City Terminates Lease with Facility

By Will Johnson
Messenger Reporter

 CROCKETT – After a turbulent tenure in Houston County, Houston Serenity Place – Crockett is out. The formal announcement was given on Monday evening, Oct. 2 during a scheduled meeting of the Crockett City Council.

In the Sept. 24 edition of The Messenger, it was reported a text message from Serenity Place owner Chris Brown stated, in part, the facility was “… given the option of dropping our license, reorganizing and re-applying (for a license) after submitting an approved improvement plan.”

A second text stated, “Let everyone know we will close in two weeks.”

During the Oct. 2 council meeting, Crockett City Administrator John Angerstein indicated the city had terminated its lease with Serenity Place at the end of September.

“I met with the city attorney and we reviewed our contracts with Serenity Place and due to the direction we saw this was moving, we thought it would be best to terminate our lease with Serenity Place,” he said. “They made it clear they were moving out of town.”

Angerstein said the city needed to have a clean separation from the juvenile residential treatment center “… so we can move forward and see what the next phase is for that campus.”

As he continued, the city administrator read a letter outlining three specific clauses in the lease that were violated by Serenity Place.

The first clause cited a lack of property insurance maintained by the operators of the facility.

“You have also defaulted in your obligations under the lease by abandoning or vacating a substantial portion of the premises. The lease does not require ten days’ notice of such a violation, and therefore, the City of Crockett exercises its option to terminate the lease by written notice and to sue for damages,” Angerstein read.

The final contract violation concerned the facility’s loss of license.

“Your license has been revoked by the Texas Department of Family and Protective Services. Therefore, the leased premises may not be used as regional juvenile treatment facility and the City of Crockett notifies you that the lease is terminated,” the document stated.

The letter was prepared by City Attorney Bill Pemberton and was hand delivered to Brown who signed the letter as received.

Angerstein said after consultations with the city attorney, both thought it would be best to “… cleanly separate. He did agree – Mr. Brown – did agree to go ahead and as of today (Monday, Oct. 2) all of their items are gone and the gates have been locked.”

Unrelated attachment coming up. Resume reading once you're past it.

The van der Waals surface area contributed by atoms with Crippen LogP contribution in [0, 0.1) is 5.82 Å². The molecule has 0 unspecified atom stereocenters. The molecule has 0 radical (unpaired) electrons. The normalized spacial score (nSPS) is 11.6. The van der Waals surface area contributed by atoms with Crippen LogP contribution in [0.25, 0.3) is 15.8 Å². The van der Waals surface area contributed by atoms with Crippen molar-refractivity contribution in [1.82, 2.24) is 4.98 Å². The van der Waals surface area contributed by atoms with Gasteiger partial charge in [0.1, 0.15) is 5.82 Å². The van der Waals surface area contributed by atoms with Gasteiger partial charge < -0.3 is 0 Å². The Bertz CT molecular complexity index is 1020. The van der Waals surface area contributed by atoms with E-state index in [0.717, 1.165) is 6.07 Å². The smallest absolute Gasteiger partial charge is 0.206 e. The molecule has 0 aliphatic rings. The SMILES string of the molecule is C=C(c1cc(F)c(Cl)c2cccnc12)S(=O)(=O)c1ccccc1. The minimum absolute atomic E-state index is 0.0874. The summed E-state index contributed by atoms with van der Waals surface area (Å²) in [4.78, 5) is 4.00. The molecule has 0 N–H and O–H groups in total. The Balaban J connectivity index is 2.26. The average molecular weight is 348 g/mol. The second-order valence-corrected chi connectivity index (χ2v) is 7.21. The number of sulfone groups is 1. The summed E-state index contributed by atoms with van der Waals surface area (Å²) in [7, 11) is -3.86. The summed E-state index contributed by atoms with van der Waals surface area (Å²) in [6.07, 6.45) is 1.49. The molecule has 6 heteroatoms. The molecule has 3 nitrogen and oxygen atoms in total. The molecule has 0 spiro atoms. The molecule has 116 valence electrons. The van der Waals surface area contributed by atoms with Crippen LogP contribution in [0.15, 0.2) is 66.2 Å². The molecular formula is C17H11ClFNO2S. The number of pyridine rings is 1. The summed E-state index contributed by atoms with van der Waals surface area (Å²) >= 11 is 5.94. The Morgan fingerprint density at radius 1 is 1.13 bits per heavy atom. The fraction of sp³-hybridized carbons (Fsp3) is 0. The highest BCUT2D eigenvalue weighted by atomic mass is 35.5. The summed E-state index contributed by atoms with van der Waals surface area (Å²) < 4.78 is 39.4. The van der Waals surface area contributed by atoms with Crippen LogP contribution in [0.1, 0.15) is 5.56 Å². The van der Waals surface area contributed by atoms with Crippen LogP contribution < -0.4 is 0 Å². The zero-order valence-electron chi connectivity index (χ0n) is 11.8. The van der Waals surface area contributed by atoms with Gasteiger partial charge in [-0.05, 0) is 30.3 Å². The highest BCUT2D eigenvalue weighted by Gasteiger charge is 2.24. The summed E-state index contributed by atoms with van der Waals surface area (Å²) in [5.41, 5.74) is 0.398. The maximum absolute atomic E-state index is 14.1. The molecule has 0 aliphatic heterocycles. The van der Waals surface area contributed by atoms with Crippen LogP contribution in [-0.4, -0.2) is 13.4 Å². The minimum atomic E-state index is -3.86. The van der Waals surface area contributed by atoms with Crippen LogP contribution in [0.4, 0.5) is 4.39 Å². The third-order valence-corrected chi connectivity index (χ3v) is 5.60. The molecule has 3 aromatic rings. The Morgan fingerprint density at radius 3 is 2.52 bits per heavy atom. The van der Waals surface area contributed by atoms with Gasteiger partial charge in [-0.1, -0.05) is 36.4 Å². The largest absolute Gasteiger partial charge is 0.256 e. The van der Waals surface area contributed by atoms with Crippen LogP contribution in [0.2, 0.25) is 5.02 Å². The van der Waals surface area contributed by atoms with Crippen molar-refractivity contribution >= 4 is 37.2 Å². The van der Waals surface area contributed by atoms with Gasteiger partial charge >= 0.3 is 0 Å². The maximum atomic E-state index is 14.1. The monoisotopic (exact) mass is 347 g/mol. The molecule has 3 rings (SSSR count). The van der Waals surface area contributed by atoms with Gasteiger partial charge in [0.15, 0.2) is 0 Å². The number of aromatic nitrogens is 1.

Following a brief discussion about inventory, a motion was made by Councilman Ernest Jackson and seconded by Councilman Darrell Jones to terminate the lease agreement. The motion passed unanimously.

Once the meeting concluded, Angerstein was asked to elaborate on the Serenity Place matter and the city administrator was questioned about why Serenity Place had their license revoked.

“I can’t comment on that. I do know, after verification from the state, there are two levels of licensing. There is a temporary license, which they were currently operating under. They had an application in for a permanent license. Initially, the state pulled the permanent license application and did not allow them to move forward on that process. Then, as of last week, they pulled their temporary license. That’s just for the local facility.”

Serenity Place has several other facilities in and around the Houston area.

The city administrator was also asked about the terms of the contract. The City of Crockett received approximately $12,500 in monthly lease payments, Angerstein confirmed.

“This was a lease to own contract. After five years they would assume the facility,” he said.

Prior to the lease termination, Angerstein indicated the city was receiving the monthly payments in a timely manner but added, “… up until this last month. First, it (the lease) was abated for a year so they didn’t start paying until May.” 

Angerstein was further asked if the lease payments were factored into the recently approved Fiscal Year 2018 budget and he replied yes. When asked how the city hoped to recover the lost revenue (approximately $150,000), Angerstein said there had been interest expressed in the facility by other entities.

“There are a couple of others who are interested in the facility. Our hopes are that it will be replaced or that we can sell the facility. It is a huge campus and to the right person or the right company, it is worth millions. If you have no use for it, it will drain you. It’s imperative that we move quickly and find a replacement. Our hopes are if we do sell it and if not it will affect our contingency fund as well as some of the capital requests we approved,” he said.

When asked who the entities might be, the city administrator declined to provide any specifics.

Will Johnson may be contacted via e-mail at wjohnson@messenger-news.com.